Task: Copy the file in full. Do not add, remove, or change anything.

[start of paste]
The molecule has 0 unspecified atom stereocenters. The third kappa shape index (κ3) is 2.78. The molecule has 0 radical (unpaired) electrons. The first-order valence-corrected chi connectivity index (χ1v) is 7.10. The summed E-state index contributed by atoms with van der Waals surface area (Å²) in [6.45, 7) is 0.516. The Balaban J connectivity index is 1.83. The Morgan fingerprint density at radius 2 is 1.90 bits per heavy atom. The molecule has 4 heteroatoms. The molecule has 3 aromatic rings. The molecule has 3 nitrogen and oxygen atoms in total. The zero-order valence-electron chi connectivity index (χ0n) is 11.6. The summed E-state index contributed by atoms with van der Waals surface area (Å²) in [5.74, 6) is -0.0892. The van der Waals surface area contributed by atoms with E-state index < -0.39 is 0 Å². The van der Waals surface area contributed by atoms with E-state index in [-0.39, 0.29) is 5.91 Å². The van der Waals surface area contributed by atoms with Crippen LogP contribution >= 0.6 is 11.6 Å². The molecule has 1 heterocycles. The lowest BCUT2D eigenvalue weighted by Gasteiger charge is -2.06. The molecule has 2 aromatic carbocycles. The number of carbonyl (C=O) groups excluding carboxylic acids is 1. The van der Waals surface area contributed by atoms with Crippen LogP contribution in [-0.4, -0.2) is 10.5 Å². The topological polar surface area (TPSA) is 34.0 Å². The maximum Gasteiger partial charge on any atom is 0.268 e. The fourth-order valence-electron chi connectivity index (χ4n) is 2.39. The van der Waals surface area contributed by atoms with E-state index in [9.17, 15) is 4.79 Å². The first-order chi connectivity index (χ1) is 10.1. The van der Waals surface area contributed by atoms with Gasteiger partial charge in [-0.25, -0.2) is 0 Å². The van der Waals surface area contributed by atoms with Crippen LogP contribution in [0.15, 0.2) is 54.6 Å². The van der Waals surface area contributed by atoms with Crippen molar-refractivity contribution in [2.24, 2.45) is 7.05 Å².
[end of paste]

The molecule has 0 unspecified atom stereocenters. The third kappa shape index (κ3) is 2.78. The molecule has 0 radical (unpaired) electrons. The first-order valence-corrected chi connectivity index (χ1v) is 7.10. The summed E-state index contributed by atoms with van der Waals surface area (Å²) in [6.45, 7) is 0.516. The Balaban J connectivity index is 1.83. The Morgan fingerprint density at radius 2 is 1.90 bits per heavy atom. The molecule has 4 heteroatoms. The molecule has 3 aromatic rings. The molecule has 3 nitrogen and oxygen atoms in total. The zero-order valence-electron chi connectivity index (χ0n) is 11.6. The summed E-state index contributed by atoms with van der Waals surface area (Å²) in [5.74, 6) is -0.0892. The van der Waals surface area contributed by atoms with E-state index < -0.39 is 0 Å². The van der Waals surface area contributed by atoms with E-state index in [-0.39, 0.29) is 5.91 Å². The van der Waals surface area contributed by atoms with Crippen LogP contribution >= 0.6 is 11.6 Å². The molecule has 1 heterocycles. The lowest BCUT2D eigenvalue weighted by Gasteiger charge is -2.06. The molecule has 2 aromatic carbocycles. The number of carbonyl (C=O) groups excluding carboxylic acids is 1. The van der Waals surface area contributed by atoms with Crippen LogP contribution in [-0.4, -0.2) is 10.5 Å². The topological polar surface area (TPSA) is 34.0 Å². The maximum Gasteiger partial charge on any atom is 0.268 e. The fourth-order valence-electron chi connectivity index (χ4n) is 2.39. The van der Waals surface area contributed by atoms with E-state index in [9.17, 15) is 4.79 Å². The first-order chi connectivity index (χ1) is 10.1. The van der Waals surface area contributed by atoms with Gasteiger partial charge in [-0.25, -0.2) is 0 Å². The van der Waals surface area contributed by atoms with Crippen LogP contribution in [0.15, 0.2) is 54.6 Å². The van der Waals surface area contributed by atoms with Crippen molar-refractivity contribution in [2.24, 2.45) is 7.05 Å².